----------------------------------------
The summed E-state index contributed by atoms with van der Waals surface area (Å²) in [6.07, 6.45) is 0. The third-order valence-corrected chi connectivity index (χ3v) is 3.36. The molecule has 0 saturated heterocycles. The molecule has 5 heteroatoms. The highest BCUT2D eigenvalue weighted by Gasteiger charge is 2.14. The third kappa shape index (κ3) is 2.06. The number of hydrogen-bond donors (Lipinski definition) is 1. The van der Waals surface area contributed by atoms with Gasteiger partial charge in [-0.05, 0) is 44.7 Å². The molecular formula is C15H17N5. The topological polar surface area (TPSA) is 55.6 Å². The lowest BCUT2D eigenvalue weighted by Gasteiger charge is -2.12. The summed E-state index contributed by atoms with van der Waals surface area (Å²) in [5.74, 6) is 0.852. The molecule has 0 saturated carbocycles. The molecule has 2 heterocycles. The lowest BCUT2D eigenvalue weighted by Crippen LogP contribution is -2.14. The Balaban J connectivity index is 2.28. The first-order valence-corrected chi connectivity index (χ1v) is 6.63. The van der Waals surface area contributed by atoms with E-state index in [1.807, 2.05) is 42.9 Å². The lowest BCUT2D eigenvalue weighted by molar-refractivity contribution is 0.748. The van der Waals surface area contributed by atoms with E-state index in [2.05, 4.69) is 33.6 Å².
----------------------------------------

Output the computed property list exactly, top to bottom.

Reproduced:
The summed E-state index contributed by atoms with van der Waals surface area (Å²) in [6.07, 6.45) is 0. The third-order valence-corrected chi connectivity index (χ3v) is 3.36. The molecule has 0 saturated heterocycles. The molecule has 5 heteroatoms. The highest BCUT2D eigenvalue weighted by Gasteiger charge is 2.14. The third kappa shape index (κ3) is 2.06. The number of hydrogen-bond donors (Lipinski definition) is 1. The van der Waals surface area contributed by atoms with Gasteiger partial charge in [-0.05, 0) is 44.7 Å². The molecular formula is C15H17N5. The topological polar surface area (TPSA) is 55.6 Å². The lowest BCUT2D eigenvalue weighted by Gasteiger charge is -2.12. The summed E-state index contributed by atoms with van der Waals surface area (Å²) in [5.74, 6) is 0.852. The molecule has 0 saturated carbocycles. The molecule has 2 heterocycles. The lowest BCUT2D eigenvalue weighted by Crippen LogP contribution is -2.14. The Balaban J connectivity index is 2.28. The first-order valence-corrected chi connectivity index (χ1v) is 6.63. The van der Waals surface area contributed by atoms with E-state index in [1.807, 2.05) is 42.9 Å². The lowest BCUT2D eigenvalue weighted by molar-refractivity contribution is 0.748. The van der Waals surface area contributed by atoms with E-state index in [2.05, 4.69) is 33.6 Å².